The student understands the primary disturbances, compensatory responses, decompensatory processes, and possible therapeutic interventions that pertain to various abnormal cardiovascular situations.
- Defines circulatory shock.
- Identifies the primary disturbances that can account for cardiogenic, hypovolemic, anaphylactic, septic, and neurogenic shock states.
- Lists the compensatory processes that may arise during shock.
- Identifies the decompensatory processes that may arise during shock and describes how these lead to irreversible shock states.
- Indicates how coronary artery disease may lead to abnormal cardiac function.
- Defines the term angina pectoris and describes the mechanisms that promote its development.
- Indicates the mechanisms by which various therapeutic interventions may alleviate angina and myocardial ischemia in association with coronary artery disease.
- Defines the term heart failure and differentiates between systolic and diastolic dysfunction.
- Identifies the short-term and long-term compensatory processes that accompany heart failure.
- Describes the advantages and disadvantages of the fluid accumulation that accompanies heart failure.
- Defines pulmonary and systemic arterial hypertension.
- Identifies the various factors that may contribute to the development of systemic hypertension.
- Describes the role of the kidney in establishing and/or maintaining systemic hypertension.
In this last chapter, some of the pathological situations that can interfere with the homeostatic functions of the cardiovascular system are introduced. It is not intended as an in-depth coverage of cardiovascular diseases but rather as an introductory presentation of how the physiological processes described previously are evoked and/or altered during various abnormal cardiovascular states. In each case there is generally a primary disturbance that evokes appropriate compensatory reflex responses. Often, however, pathological situations also lead to inappropriate “decompensatory processes,” which tend to accelerate the deterioration of cardiovascular function. Therapeutic interventions may be required and are often designed to limit or reverse these decompensatory processes. Students are again encouraged to review the summary of cardiovascular variables and their determinants in Appendix C because a thorough knowledge of this material will greatly help to understand the physiological consequences of these abnormalities.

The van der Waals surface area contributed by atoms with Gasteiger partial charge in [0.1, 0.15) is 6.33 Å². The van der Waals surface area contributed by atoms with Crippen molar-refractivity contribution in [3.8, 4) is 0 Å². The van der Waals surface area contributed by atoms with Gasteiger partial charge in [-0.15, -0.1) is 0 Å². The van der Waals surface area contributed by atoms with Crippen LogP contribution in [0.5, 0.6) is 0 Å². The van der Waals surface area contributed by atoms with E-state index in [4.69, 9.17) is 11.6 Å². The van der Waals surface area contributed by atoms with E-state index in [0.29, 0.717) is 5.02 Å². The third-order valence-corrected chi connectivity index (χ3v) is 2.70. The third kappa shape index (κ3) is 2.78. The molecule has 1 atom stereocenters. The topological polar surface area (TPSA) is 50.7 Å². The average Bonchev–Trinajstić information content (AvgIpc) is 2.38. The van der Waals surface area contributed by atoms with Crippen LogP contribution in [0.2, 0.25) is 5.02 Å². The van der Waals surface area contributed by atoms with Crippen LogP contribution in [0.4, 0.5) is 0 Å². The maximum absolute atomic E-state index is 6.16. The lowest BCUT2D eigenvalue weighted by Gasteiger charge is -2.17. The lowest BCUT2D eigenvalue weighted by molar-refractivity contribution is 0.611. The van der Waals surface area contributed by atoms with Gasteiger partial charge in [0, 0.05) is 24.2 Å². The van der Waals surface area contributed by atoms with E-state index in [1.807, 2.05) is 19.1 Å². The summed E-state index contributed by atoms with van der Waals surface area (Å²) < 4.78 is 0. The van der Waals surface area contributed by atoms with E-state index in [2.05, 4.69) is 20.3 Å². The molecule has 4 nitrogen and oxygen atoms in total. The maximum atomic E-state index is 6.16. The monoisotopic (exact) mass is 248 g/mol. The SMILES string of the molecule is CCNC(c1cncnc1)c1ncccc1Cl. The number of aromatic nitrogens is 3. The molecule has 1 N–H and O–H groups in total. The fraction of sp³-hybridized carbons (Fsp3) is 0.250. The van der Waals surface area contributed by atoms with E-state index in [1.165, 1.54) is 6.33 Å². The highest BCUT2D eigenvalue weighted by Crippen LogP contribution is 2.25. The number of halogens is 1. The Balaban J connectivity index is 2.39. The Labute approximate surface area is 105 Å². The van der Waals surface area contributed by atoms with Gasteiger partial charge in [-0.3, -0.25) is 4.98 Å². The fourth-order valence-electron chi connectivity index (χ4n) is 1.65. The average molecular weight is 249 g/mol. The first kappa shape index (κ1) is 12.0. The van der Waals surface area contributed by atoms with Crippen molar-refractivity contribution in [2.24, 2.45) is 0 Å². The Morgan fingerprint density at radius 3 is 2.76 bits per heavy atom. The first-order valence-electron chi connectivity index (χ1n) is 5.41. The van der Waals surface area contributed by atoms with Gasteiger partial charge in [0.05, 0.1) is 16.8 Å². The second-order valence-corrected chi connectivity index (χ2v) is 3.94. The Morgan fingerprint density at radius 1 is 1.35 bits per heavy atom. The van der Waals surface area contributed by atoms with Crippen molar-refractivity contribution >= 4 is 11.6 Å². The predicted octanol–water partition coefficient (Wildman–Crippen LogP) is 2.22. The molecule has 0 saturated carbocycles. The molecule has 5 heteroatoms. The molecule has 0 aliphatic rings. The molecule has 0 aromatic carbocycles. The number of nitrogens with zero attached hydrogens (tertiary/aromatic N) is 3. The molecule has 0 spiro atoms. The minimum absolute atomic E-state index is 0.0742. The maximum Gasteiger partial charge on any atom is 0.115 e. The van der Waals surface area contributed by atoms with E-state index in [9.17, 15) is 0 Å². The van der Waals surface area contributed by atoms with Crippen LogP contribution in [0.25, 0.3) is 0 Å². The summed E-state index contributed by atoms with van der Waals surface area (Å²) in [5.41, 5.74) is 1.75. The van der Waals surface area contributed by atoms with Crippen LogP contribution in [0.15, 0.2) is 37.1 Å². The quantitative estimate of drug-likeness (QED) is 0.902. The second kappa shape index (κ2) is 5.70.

A state of circulatory shock exists whenever there is a generalized, severe reduction in blood supply to the body tissues and the metabolic needs of the tissues are not met. Even with all cardiovascular compensatory mechanisms activated, arterial pressure is usually (though not always) low in shock.
In general, the shock state is precipitated either by severely depressed myocardial functional ability, by grossly inadequate cardiac filling due to low mean circulatory filling pressure or by profound systemic vasodilation. The first situation is called cardiogenic shock and occurs whenever cardiac pumping ability is compromised (eg, severe arrhythmias, abrupt valve malfunction, coronary occlusions, and myocardial infarction). The latter situations can be caused by any of the conditions itemized as follows that decrease central venous volume, ventricular filling or total peripheral resistance:
Hypovolemic shock accompanies significant hemorrhage (usually greater than 20% of blood volume), severe burns, chronic diarrhea, or prolonged vomiting. These situations can induce shock by depleting body fluids ...